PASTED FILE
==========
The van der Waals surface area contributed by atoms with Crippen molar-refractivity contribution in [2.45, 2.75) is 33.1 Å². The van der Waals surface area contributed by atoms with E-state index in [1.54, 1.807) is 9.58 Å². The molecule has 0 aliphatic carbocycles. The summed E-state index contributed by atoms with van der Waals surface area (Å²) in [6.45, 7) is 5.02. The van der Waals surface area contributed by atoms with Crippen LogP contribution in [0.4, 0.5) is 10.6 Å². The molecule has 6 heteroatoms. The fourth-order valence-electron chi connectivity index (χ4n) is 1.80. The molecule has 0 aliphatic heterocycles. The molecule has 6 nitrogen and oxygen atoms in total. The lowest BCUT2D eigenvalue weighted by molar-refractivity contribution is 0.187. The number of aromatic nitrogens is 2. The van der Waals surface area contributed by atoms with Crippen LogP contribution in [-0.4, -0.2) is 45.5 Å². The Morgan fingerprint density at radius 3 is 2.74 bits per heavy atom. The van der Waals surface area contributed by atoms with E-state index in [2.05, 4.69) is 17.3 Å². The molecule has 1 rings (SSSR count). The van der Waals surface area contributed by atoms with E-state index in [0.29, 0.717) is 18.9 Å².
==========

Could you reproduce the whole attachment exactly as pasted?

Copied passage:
The van der Waals surface area contributed by atoms with Crippen molar-refractivity contribution in [2.45, 2.75) is 33.1 Å². The van der Waals surface area contributed by atoms with E-state index in [1.54, 1.807) is 9.58 Å². The molecule has 0 aliphatic carbocycles. The summed E-state index contributed by atoms with van der Waals surface area (Å²) in [6.45, 7) is 5.02. The van der Waals surface area contributed by atoms with Crippen LogP contribution in [0.4, 0.5) is 10.6 Å². The molecule has 6 heteroatoms. The fourth-order valence-electron chi connectivity index (χ4n) is 1.80. The molecule has 0 aliphatic heterocycles. The molecule has 6 nitrogen and oxygen atoms in total. The lowest BCUT2D eigenvalue weighted by molar-refractivity contribution is 0.187. The number of aromatic nitrogens is 2. The van der Waals surface area contributed by atoms with Crippen LogP contribution in [-0.4, -0.2) is 45.5 Å². The Morgan fingerprint density at radius 3 is 2.74 bits per heavy atom. The van der Waals surface area contributed by atoms with E-state index in [2.05, 4.69) is 17.3 Å². The molecule has 1 rings (SSSR count). The van der Waals surface area contributed by atoms with E-state index in [0.29, 0.717) is 18.9 Å².